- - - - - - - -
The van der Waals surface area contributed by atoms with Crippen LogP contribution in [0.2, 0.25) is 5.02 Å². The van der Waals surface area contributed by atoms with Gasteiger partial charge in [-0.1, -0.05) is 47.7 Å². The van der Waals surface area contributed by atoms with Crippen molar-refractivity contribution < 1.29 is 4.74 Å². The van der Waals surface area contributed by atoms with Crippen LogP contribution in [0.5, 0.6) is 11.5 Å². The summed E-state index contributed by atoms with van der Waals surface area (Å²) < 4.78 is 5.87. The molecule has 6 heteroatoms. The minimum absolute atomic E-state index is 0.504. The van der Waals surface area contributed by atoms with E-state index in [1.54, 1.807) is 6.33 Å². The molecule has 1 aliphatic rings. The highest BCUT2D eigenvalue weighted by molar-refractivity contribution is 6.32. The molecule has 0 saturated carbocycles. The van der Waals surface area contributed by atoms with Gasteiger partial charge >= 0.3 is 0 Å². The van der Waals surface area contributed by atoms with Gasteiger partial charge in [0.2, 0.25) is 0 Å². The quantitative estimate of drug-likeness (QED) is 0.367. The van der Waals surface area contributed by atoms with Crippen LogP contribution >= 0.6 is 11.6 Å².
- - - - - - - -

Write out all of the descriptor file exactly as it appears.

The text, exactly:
The van der Waals surface area contributed by atoms with Crippen LogP contribution in [0.2, 0.25) is 5.02 Å². The van der Waals surface area contributed by atoms with Gasteiger partial charge in [-0.1, -0.05) is 47.7 Å². The van der Waals surface area contributed by atoms with Crippen molar-refractivity contribution < 1.29 is 4.74 Å². The van der Waals surface area contributed by atoms with Crippen LogP contribution in [0.5, 0.6) is 11.5 Å². The summed E-state index contributed by atoms with van der Waals surface area (Å²) < 4.78 is 5.87. The molecule has 6 heteroatoms. The minimum absolute atomic E-state index is 0.504. The van der Waals surface area contributed by atoms with E-state index in [1.54, 1.807) is 6.33 Å². The molecule has 1 aliphatic rings. The highest BCUT2D eigenvalue weighted by molar-refractivity contribution is 6.32. The molecule has 0 saturated carbocycles. The van der Waals surface area contributed by atoms with Gasteiger partial charge >= 0.3 is 0 Å². The van der Waals surface area contributed by atoms with Gasteiger partial charge in [0.2, 0.25) is 0 Å². The quantitative estimate of drug-likeness (QED) is 0.367. The van der Waals surface area contributed by atoms with Crippen LogP contribution >= 0.6 is 11.6 Å².